There are three general rules that apply to running while pregnant (and postpartum) to make you stronger.
I’m a little over 12 months postpartum since having my third baby. Now that I look back on my three pregnancies, I realize that I’ve learned a lot about running through pregnancy; most of it has been trial by error.
Every woman is different and every pregnancy is different, but I think listening to and hearing different perspectives can only help us be healthier women and better runners. For what it’s worth, here’s the three things I’ve learned running through three pregnancies.
1. Be kind to your body.
The research supporting vigorous activity during pregnancy is relatively new, and when my doctors gave me the OK to run during my first pregnancy, I took that permission and literally ran with it. This is good for my baby, I thought. And it is true, exercise during pregnancy can be beneficial for your little one and help during labor and delivery. What I didn’t think about was the impact on my body.
During my first two pregnancies (especially my second), I focused on maintaining my running. I ran late into my pregnancies, up until a few days before delivery. And while my babies were healthy, my body was taking a beating, specifically my pelvic floor. I chalked up leaking pee as normal. But when that leaking didn’t stop after pregnancy, I began to worry. Will it be like this forever?
Thankfully, with the help of a women’s health physical therapist, I don’t leak anymore, even now after my third baby, but it took a lot of rehab. I can’t help but think that if I had made being kind and gentle to my body more of a priority, I wouldn’t have dealt with some of the unpleasant consequences I experienced.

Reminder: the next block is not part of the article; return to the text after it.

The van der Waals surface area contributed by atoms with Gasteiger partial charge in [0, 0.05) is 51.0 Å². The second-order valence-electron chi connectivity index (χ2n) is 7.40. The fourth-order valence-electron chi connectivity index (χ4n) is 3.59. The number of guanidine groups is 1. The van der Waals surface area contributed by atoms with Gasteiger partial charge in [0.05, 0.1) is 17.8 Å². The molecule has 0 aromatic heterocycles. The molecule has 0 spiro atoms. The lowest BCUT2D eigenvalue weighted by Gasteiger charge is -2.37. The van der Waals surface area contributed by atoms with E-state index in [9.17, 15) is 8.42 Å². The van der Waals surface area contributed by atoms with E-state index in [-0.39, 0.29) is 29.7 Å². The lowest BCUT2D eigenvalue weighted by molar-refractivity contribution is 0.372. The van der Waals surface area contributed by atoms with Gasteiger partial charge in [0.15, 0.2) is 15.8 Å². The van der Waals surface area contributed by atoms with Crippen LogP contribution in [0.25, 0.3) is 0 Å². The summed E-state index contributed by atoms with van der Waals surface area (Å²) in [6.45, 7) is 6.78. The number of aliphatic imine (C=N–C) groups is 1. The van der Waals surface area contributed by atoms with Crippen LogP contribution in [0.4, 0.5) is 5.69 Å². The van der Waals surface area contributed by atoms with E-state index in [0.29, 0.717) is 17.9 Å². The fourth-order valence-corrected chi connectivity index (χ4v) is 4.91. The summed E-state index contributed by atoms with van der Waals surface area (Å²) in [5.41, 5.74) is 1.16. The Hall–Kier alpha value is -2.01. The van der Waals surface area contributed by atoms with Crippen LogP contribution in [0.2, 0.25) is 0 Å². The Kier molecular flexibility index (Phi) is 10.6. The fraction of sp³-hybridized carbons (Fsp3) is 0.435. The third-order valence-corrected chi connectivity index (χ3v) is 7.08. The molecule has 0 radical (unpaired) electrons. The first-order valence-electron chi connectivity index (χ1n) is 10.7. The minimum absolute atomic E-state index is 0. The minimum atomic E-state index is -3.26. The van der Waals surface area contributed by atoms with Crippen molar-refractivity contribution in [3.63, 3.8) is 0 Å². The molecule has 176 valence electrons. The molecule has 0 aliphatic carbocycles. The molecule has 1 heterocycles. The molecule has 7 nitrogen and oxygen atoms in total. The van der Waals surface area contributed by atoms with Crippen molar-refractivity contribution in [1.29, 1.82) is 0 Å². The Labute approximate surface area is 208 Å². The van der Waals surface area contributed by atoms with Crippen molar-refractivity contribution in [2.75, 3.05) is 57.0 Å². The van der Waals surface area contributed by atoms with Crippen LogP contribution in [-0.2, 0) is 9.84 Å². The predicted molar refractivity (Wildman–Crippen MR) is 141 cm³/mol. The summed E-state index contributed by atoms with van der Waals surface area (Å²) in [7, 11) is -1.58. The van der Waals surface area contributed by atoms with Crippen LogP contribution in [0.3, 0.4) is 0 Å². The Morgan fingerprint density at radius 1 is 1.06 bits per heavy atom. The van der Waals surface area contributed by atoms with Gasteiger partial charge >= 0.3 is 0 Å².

With each pregnancy my body changed and the way it ‘handled’ running during pregnancy changed. Running during my first pregnancy felt comfortable and natural, but during my third pregnancy—when everything was much more lax—it wasn’t quite as pleasant an experience. Being kind to your body and knowing when to say ‘enough’ is incredibly important.
2. Don’t set postpartum goals.
One of the things that drove me to run so much and so late during my first two pregnancies were the goals I had set for my postpartum “comeback.” I didn’t want to “lose fitness,” I wanted to be able to jump back into running right away; that way I could run such-and-such race xx months postpartum. It’s a silly way to approach your goals, since you have very little control over how things will go the day of your labor and delivery. And even if everything goes smoothly and there are few complications, there are other factors like lack of sleep, wacky hormones, breastfeeding and just general life adjustments that come with having a newborn that take serious precedent over running goals. Wait until you are a few months postpartum to set any goals and make sure they are realistic in light of the demands on your body and the amount of sleep you are getting.
3. Trust that with the right approach, your fitness will come back.
With two pregnancies and postpartum returns to running under my belt, I took on my third pregnancy with a more relaxed attitude. I set no postpartum goals and I let go of the idea that I had to maintain fitness during my pregnancy or it would be “lost.” I took a more conservative approach to my return to running postpartum than with the other two pregnancies.
My return to running this time around has been a gradual building, and now 12 months postpartum I am stronger and faster than I have ever been in my entire running ‘career’ (if you want to call it that).
Often, fear that we are going to lose fitness or that we will never be the same can cause us to do to much too soon and can result in injury. It’s true that your body will never be the same after having a baby, but it can be stronger if you take your time and approach running during pregnancy and postpartum armed with as much information as possible.